Introduction: Backlit Mirror
Even if LEDs were invented back in the 1962 and they were embedded in every electronics since then, the era of the cheap and durable lighting began only in the 2000s, when the manufacturing process of white light emitting diodes became so cheap, that everybody could afford it. The inefficient regular incandescent bulbs were replaced quite fast with LED bulbs, that are not only more durable, but also have a lower power consumption than the old filament-based ones.
What about PL tubes ? These were used quite for a a long time, but due to the fact that for the wattage, it offers only half of the illumination level (lumen) than the LEDs and they also contain toxic mercury, which is poisonous to the living world, therefore it must be disposed with great care.
LED light sources can be found these days in lot's of forms : light bulbs, PL fluorescent tubes, led strips, etc.
Usually, to achieve at least 1000 lumen to be comparable with regular incandescent bulbs, the manufacture combines more than one LED diode. In case of a led-strip, the LEDs are placed at a distance of 3-4 cm from each other. In order to achieve the desired illumination level, one must calculate how many LEDs he needs. Most of the time you will be limited by space, therefore you will use a led-strip whose length fits into the place where it will be mounted.
Step 1: The Idea:
Ok, so the idea came at one of my friend's place, where I first saw such a backlit mirror in the bathroom. I've liked the way the light "came out" at the edges, from behind the mirror, illuminating the wall behind it. It really did look great.
First of all, such mirrors can be found everywhere, therefore it's easier and even cheaper to buy one.
However, I already had this mirror, it was perfectly good, so why throw it out ? Also, it had plenty much distance between the wall, therefore it could house a small power supply and the LEDs without a problem.
Step 2: Preparing the Parts
Before de-mounting the mirror from the bathroom wall, let's have a short list what part you are going to need:
- LED-strip. Based on the mirror's size, it can be between 3-5 meters. Of course, in case of a bigger mirror, first you will have to calculate the length you will need. Pay attention to the temperature (cold white, normal white, warm white). In bathrooms usually cold light looks better, but it's really up to one's taste. There are LED-strip types that have a silicone cover. This one is better, as it will protect the components against corrosion, as you will place it in an environment with high humidity (bathroom).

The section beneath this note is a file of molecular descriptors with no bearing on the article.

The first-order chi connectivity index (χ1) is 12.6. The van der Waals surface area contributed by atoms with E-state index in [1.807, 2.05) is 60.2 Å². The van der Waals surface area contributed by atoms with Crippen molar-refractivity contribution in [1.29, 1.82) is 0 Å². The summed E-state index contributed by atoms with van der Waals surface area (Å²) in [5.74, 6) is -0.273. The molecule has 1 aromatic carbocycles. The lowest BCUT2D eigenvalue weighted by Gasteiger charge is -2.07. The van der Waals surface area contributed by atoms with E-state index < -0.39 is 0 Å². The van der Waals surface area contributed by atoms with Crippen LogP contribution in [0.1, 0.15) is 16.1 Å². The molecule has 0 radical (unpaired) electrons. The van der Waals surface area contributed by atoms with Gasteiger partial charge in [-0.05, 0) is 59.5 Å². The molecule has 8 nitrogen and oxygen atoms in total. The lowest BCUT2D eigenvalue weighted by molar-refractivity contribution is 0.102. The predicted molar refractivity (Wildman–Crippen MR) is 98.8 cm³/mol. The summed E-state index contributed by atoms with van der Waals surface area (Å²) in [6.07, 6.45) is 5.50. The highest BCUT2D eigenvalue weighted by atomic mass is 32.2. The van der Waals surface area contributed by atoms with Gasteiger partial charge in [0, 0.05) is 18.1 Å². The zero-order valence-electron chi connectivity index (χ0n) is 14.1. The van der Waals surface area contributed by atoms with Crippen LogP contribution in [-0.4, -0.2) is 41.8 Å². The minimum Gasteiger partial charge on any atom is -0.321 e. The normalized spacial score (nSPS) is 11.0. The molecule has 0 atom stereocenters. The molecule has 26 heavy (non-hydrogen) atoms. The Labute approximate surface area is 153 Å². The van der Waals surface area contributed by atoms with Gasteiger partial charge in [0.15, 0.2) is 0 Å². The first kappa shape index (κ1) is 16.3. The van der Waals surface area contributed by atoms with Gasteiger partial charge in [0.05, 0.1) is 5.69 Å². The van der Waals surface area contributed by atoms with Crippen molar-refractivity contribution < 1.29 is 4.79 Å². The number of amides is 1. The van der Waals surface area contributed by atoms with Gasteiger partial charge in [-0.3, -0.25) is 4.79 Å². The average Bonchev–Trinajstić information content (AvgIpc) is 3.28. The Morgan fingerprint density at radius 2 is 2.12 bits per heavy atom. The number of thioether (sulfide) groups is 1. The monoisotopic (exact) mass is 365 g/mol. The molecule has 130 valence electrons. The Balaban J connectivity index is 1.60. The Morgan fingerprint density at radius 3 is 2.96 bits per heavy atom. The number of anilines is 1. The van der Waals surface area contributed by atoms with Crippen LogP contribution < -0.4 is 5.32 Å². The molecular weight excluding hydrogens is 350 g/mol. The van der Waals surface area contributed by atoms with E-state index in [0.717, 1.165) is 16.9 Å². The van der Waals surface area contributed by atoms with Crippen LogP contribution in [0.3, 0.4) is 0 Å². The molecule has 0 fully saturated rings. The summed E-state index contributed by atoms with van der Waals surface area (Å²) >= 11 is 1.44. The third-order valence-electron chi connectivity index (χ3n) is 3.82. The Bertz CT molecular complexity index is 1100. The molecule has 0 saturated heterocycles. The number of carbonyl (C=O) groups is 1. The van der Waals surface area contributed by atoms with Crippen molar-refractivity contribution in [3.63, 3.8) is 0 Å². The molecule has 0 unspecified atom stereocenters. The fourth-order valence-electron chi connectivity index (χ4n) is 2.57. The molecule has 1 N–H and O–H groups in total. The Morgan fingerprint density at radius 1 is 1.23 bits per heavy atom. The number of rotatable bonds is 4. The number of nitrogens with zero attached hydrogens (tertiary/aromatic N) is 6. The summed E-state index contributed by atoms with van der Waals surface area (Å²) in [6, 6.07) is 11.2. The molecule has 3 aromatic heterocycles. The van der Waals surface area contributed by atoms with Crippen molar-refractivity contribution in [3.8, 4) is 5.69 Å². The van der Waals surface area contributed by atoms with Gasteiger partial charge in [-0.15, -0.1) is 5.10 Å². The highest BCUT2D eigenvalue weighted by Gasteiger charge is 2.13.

- Power supply: Make sure the power supply can handle the current the LED strips will need. The current will increase with the length of the strip. Usually, the manufacturer specified the current consumption or wattage per meter. Also the supply voltage is important. To convert the Wattage to current, use the following formula: W = V * A (wattage = supply voltage x current). Pay attention to the supply voltage of the LED-strip. Usually it's 12V, but one can find also 220v or 24v. The 12V is better, as you will use it in humid environment. If not necessary, why use a higher voltage?Also, if possible, get one rated IP68, but at least is should be splash-proof, at least.
- Cables: You will have to cut the LED-strip in order to be able to make the sharp turns at the corners.
- soldering iron, copper
thermocontractable tube: this will be used to insulate the wires after soldering
glue: the LED-strips are self-adhesive, but not always. Therefore it won't hurt, if additional glue is being used.
protective gear: as you were soldering, protective eyewear is highly advised.
Step 3: Cutting the LED-strips
Carefully measure the mirror you have and try to imagine how you are going to place the LED-strips in order to get the best results. It's not ok to place them right at the edge, as in this case it could be deranging if you look at it from the sides. Placing them too deep, or close to the center is also not ok, as in this case, you will loose the nice glowing effect as the light reflects from the wall behind.
So the best is to place it 3-4 cm from it's edges.
Also, calculate that the 2-wire cable needs some place to be able to bend. 4-5 cm would suffice.
Very important! When you cut the LED-strips, pay attention at the markings. Usually it's next ot the + and - signs and they have the 2 copper pads exposed. Cut them right in the middle, so you can solder both parts.
To be able to apply them parallel with the edges, it doesn't hurt if you place some marks on the backside of the mirror.
Step 4: Soldering
Soldering the LED-strips should not be complicated. First, make sure, in case it's coated with a silicone layer, this should be removed before soldering. Otherwise, the iron will melt the silicone and not only it will smell bad, but it's also toxic and will get in the way of the lead.